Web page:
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I became a mom to a biracial baby for the first time in 2011.
I never really thought about how caring for her skin or hair would be different from my own–until I had to.
When she was about six months old, her straight dark hair changed into a head of beautiful brown curls. I had been using Johnson & Johnson’s baby body/hair wash on her hair.
Her hair started to look dull and frizzy, and one day after a bath a terrible rash was all over her body. After a frantic visit to the pediatrician, I discovered that many brands are not safe for infant (or anyone’s) skin.
At that point, I started paying more attention to the ingredients in the products I was using on her hair and skin.
Fast forward to now and I have 3 beautiful biracial children.
Gentle & Natural
After my oldest daughter’s outbreak, I began my search for gentle products for her skin. Now with three biracial babies, I even pay attention to what I wash their clothes in.
I used the thinkdirty app (FREE!) to scan items in my home to determine if they were safe for my children. I was amazed at how many everyday products contained harmful chemicals. Don’t believe me? Download the app & see for yourself.
All three of my biracial babies were born with very dry skin. It was red and peeled for the first month. The doctors and nurses suggested washing only once a week, because soaps can be drying to an infant’s skin.
However, when you are intentional about choosing products that are made with all natural ingredients, you don’t have to worry about drying out their skin.
My son loves when I use the baby oil on him. He feels like he is at the baby spa!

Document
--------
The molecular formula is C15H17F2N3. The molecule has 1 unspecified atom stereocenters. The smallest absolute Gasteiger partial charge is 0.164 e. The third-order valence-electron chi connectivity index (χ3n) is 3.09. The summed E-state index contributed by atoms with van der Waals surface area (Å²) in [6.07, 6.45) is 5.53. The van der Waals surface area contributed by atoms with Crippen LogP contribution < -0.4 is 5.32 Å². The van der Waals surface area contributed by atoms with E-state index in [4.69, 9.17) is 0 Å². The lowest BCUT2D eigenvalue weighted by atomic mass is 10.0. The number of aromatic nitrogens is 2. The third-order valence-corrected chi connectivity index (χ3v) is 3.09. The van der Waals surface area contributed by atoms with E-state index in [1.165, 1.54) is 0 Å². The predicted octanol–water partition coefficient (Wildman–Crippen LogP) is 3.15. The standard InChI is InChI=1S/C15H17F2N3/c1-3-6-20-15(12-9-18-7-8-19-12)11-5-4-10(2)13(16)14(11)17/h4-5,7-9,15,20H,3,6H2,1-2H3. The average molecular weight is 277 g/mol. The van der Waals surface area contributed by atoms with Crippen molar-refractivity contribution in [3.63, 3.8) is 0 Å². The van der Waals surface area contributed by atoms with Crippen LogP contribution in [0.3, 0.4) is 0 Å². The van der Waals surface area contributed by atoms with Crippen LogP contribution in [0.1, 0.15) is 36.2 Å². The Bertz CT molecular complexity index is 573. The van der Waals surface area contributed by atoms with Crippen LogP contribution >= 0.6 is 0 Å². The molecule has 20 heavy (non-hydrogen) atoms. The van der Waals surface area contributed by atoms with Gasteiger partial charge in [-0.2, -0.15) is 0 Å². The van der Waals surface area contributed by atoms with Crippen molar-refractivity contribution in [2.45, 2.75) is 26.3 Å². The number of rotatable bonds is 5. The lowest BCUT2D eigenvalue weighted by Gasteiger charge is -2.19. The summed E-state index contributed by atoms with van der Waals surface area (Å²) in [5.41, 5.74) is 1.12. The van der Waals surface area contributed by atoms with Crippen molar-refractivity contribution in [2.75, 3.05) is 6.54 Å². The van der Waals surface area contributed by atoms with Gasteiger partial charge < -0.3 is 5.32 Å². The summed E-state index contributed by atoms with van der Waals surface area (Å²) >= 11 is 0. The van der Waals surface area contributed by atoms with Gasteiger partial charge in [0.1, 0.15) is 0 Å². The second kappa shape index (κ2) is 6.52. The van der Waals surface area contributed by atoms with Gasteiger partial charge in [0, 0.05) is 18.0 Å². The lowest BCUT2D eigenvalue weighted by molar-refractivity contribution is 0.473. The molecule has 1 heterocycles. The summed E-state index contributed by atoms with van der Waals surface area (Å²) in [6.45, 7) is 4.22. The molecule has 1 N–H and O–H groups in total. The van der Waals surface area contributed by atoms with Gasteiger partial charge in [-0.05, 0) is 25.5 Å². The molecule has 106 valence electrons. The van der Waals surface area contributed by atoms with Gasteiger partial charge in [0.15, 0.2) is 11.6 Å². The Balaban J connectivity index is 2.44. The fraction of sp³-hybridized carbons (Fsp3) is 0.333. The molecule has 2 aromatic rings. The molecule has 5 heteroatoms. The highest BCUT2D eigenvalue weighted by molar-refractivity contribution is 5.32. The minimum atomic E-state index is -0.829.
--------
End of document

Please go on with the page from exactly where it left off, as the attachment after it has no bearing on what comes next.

Babies have such delicate skin, so it is an absolute necessity to protect it from the elements (wind, sun, etc). There are so many products on the market now to keep babies protected from the elements.
The rule of thumb for dressing a baby is to dress them to the comfort level of your own. If you are cold, they probably are too. If you are hot, then they are probably sweating too.
If you like to take the baby out for a stroll, use the covers on the stroller to keep the sun out of their eyes and from burning their delicate skin.
Baby wearing is also a helpful way to protect your baby. If you are going to be out in public places, baby wearing keeps people from touching the baby and it limits exposure to the elements.
Keep Hair Routines for Biracial Babies Simple
My girls both have beautiful curls and I’m pretty sure my son will have curls too (right now his hair just curls on the ends).
If you were to ask me a simple routine for my girls hair, it will be difficult to narrow down.
For biracial babies, your routine should be simple. They don’t need a ton of products to define their curls. A simple wash will keep it clean and minimal products are needed.
As your child grows and their hair grows, applying a small amount of leave in conditioner can help moisturize and define their curls. Using products free of parabens, silicones and sulfates ensures that your baby will not come in contact with chemicals that are often found in various products.